Shake Up Your Kids' Academic Routine With 'Activity Bingo'

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Now that many of us are a week and a half into physical distancing—i.e., cooped up in the house with the kids—it’s time for a welfare check. How’s everyone’s academic scheduling going? Have you morphed into a homeschool-teacher extraordinaire yet? Or have your kids been playing video games nonstop for 10 days?

We all fall somewhere on that spectrum as we try to figure out what sort of schedule or routine (or lack thereof) works best for our kids—and the family as a whole. These days, getting through the day-to-day is one long exercise in trial and error. So if you find that a super-structured day is not working for you, but you need some fun way to make sure the kids are doing more than rewatching old episodes of SpongeBob, you might consider trying what I am calling “Activity Bingo.”

Activity Bingo is a chart that resembles a regular Bingo board, but instead of numbers, you write a different academically inspired activity in each square. Once the kids complete one line—any line!—they get ... whatever you decide makes sense as a break or reward. Maybe they get to watch a show or they earn some other non-educational screen time. Or maybe that’s when you promise to take a break from whatever work you need complete to play a board game with them or run around outside.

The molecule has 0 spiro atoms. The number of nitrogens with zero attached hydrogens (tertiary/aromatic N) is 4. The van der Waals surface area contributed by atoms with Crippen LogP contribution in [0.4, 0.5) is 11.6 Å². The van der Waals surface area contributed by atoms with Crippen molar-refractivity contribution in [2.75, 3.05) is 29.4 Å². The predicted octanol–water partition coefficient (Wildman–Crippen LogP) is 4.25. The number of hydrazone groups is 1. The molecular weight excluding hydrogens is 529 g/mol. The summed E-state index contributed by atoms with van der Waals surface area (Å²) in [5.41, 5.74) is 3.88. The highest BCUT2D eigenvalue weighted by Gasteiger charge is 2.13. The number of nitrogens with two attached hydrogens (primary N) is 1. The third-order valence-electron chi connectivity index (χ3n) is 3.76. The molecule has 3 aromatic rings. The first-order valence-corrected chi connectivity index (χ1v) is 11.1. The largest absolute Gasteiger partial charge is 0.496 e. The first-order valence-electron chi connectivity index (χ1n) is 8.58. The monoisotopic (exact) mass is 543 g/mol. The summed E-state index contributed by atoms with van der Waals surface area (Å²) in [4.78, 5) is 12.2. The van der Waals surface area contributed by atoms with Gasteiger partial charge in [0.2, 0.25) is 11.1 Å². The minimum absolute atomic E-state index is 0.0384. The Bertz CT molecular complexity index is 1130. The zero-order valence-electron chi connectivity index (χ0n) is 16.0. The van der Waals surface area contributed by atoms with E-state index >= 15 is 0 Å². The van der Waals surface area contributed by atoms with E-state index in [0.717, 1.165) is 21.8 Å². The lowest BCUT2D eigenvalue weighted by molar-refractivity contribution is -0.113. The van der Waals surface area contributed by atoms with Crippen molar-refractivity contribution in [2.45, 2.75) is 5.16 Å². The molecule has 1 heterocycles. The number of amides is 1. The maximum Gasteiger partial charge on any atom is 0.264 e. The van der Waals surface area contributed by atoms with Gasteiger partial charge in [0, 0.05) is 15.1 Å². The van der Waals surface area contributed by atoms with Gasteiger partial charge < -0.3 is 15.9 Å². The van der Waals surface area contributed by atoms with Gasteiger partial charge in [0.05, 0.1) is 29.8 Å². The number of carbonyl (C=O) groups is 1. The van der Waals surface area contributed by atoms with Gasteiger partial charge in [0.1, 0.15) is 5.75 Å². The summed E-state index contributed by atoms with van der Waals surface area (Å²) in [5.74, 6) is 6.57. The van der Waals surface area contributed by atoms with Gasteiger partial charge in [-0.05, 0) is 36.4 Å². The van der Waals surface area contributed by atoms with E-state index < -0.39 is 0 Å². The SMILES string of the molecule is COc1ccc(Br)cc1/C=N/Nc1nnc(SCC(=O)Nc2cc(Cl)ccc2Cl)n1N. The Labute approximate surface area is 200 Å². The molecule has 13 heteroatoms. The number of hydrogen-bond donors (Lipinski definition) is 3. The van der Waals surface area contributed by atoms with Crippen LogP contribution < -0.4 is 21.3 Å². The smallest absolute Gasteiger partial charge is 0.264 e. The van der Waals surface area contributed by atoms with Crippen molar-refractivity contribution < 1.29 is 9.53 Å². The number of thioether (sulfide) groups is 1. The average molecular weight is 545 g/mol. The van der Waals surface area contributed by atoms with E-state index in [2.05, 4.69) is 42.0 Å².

Kids of Steel gives us an example of this with a similar, physical fitness-themed Bingo card, which is also not a bad idea:

Here are a few academic-centric ideas to get you started:

You can get as fancy or as quick-and-dirty as you like with your board. Create an elaborate, graphic version on your computer to print out, or draw the boxes out on a piece of paper and let the kids fill in the blanks (which will give them something to do, which will pass the time for a few extra minutes). Scan and make copies so they can cross off the completed activities each day, or use the same copy and cover the squares with items you already have around the home (quarters, Connect 4 chips, whatever you like).

Another option that is less game-like but also more flexible than a full-on schedule: Make an academic checklist, like this parent suggests in the COVID-19 and Keeping Kids Busy Facebook group:

We made checklists instead of a rigid schedule. (9th grade, 6th grade and 2nd grade) They have to get it all done in...

Posted by Kim Bugbee Wojcik on Monday, March 23, 2020

Or just let them watch TV all day; I’m not here to judge.


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